Federal Budget: Caregiver Commitment and Palliative Care Funding

06 June 2011

Toronto -

A new family caregiver tax credit announced in today’s federal government budget is an important step forward in providing more support for family caregivers, says the Canadian Cancer Society.

“The Society has been leading the way in advocating for more financial support for family caregivers and the tax credit announced today is a good beginning,” says Dan Demers, Director, Public Issues, Canadian Cancer Society. “While the tax credit will provide relief to caregivers of relatives, the federal government and health groups must continue to work collectively so that all family caregivers in Canada get the financial support they need and deserve.”

One in four Canadians has cared for a loved one with a serious illness in the last 12 months. This often results in lost income, as well as the increased financial burden of unforeseen expenses such as transportation, medical equipment and supplies, drugs and more. Demers adds that in a recent Society poll, 88 per cent of Canadians said that providing care or assistance for a family member would have a negative impact on their financial situation.

The Society has been advocating for better financial support for family caregivers through improvements to the Compassionate Care Benefit, which is administered by the federal employment insurance program. These improvements include:

  • Timeframe for financial benefits: Increase the benefit period from the current six weeks to 26 weeks, accessible during a 52-week period.
  • More flexibility: allow people to claim benefits for partial weeks taken over a longer period, rather than blocks of weeks at a time.
  • Revise eligibility criteria: change the terminology for people eligible for benefits from “significant risk of death” to “significant need of caregiving due to a life threatening illness.”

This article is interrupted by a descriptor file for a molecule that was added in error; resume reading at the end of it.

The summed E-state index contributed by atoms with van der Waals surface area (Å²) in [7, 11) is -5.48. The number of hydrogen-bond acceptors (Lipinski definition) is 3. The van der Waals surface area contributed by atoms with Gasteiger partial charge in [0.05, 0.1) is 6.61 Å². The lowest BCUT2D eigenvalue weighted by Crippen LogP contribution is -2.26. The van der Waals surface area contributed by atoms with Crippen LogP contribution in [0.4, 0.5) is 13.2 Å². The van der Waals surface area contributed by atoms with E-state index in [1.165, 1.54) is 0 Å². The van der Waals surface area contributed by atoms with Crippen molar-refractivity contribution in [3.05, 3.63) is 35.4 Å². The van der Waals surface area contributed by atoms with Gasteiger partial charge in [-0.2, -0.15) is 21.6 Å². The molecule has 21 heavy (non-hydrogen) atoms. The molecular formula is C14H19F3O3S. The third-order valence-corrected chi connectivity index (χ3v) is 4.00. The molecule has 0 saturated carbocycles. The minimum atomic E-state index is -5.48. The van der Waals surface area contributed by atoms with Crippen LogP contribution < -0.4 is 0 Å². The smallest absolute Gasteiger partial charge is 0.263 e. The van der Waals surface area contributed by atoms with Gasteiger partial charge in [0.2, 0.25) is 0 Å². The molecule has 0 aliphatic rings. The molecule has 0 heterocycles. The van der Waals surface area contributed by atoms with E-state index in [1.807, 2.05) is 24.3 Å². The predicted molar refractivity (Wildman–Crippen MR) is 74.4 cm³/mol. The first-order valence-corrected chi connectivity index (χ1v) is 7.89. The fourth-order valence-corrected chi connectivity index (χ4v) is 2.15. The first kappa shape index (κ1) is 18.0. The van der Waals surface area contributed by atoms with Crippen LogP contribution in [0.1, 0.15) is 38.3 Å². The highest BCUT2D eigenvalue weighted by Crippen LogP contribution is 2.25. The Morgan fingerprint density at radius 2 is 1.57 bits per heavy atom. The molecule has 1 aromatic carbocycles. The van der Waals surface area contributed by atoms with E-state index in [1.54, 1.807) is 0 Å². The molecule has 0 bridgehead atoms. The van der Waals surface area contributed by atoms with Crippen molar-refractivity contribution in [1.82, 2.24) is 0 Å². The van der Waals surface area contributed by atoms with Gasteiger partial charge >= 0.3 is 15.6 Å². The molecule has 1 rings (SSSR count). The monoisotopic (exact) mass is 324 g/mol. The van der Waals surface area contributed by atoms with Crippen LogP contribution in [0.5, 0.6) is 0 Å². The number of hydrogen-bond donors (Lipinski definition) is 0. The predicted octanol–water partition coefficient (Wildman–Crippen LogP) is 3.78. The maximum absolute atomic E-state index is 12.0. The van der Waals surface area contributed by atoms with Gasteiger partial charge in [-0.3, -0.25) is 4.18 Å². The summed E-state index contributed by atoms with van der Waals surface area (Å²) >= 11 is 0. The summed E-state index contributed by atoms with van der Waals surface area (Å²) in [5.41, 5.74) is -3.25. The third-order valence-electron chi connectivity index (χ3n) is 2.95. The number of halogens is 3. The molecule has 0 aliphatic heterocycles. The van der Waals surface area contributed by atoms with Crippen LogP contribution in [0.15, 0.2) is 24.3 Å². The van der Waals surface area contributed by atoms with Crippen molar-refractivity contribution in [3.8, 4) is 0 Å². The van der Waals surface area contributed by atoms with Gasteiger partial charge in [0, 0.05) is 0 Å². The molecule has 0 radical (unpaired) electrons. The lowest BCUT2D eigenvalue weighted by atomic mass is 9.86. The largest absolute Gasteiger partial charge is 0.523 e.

• Amend the Canada Labour Code to protect the jobs of caregivers.

Palliative care funding

As an advocate for more funding for, and better coordination of, palliative care services in Canada, the Society also welcomes the $3 million funding announced in the budget to support the development of new community palliative care models.

“This is a step in the right direction in addressing this crucial issue, but much more needs to be done,” says Paul Lapierre, Vice President, Public Affairs and Cancer Control, Canadian Cancer Society. “Uniform, high-quality support for any person dying of cancer or any other disease should be available no matter where they live. The Society will continue to work on behalf of Canadians on this important issue.”

Lapierre adds that caregiver and palliative care issues must be addressed now because this country’s population is aging and increasingly Canadians will be caring for loved ones who have cancer and other life threatening serious illnesses.

“An effective and compassionate society helps families who are caring for sick loved ones and must make provisions so that dying patients spend their final days with dignity, free of pain and in a setting of their choice,” says Lapierre.


The Canadian Cancer Society (CCS) is the only national charity that supports Canadians with all cancers in communities across the country. No other organization does what we do; we are the voice for Canadians who care about cancer. We fund groundbreaking research, provide a support system for all those affected by cancer and advocate to governments for important social change.

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For more information, please contact:

Christine Harminc

Senior Manager, Communications & Media Relations

Canadian Cancer Society

Phone: 416 934-5340